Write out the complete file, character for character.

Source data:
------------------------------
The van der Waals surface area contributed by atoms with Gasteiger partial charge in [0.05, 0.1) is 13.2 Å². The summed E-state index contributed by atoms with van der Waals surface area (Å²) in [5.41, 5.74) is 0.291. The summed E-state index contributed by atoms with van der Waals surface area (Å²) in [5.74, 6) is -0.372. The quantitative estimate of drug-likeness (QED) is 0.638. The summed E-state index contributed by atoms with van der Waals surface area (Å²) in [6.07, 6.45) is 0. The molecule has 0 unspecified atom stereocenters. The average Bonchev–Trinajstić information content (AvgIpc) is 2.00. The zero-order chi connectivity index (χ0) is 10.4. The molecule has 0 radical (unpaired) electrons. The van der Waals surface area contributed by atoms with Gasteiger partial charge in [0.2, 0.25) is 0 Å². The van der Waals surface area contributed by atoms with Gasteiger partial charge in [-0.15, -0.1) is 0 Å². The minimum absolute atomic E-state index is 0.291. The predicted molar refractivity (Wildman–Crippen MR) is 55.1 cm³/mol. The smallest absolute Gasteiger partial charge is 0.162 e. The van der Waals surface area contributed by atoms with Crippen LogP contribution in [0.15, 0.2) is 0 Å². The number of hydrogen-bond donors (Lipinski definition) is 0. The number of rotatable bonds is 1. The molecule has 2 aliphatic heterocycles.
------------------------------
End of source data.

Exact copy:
The van der Waals surface area contributed by atoms with Gasteiger partial charge in [0.05, 0.1) is 13.2 Å². The summed E-state index contributed by atoms with van der Waals surface area (Å²) in [5.41, 5.74) is 0.291. The summed E-state index contributed by atoms with van der Waals surface area (Å²) in [5.74, 6) is -0.372. The quantitative estimate of drug-likeness (QED) is 0.638. The summed E-state index contributed by atoms with van der Waals surface area (Å²) in [6.07, 6.45) is 0. The molecule has 0 unspecified atom stereocenters. The average Bonchev–Trinajstić information content (AvgIpc) is 2.00. The zero-order chi connectivity index (χ0) is 10.4. The molecule has 0 radical (unpaired) electrons. The van der Waals surface area contributed by atoms with Gasteiger partial charge in [0.2, 0.25) is 0 Å². The van der Waals surface area contributed by atoms with Gasteiger partial charge in [-0.15, -0.1) is 0 Å². The minimum absolute atomic E-state index is 0.291. The predicted molar refractivity (Wildman–Crippen MR) is 55.1 cm³/mol. The smallest absolute Gasteiger partial charge is 0.162 e. The van der Waals surface area contributed by atoms with Crippen LogP contribution in [0.15, 0.2) is 0 Å². The number of hydrogen-bond donors (Lipinski definition) is 0. The number of rotatable bonds is 1. The molecule has 2 aliphatic heterocycles.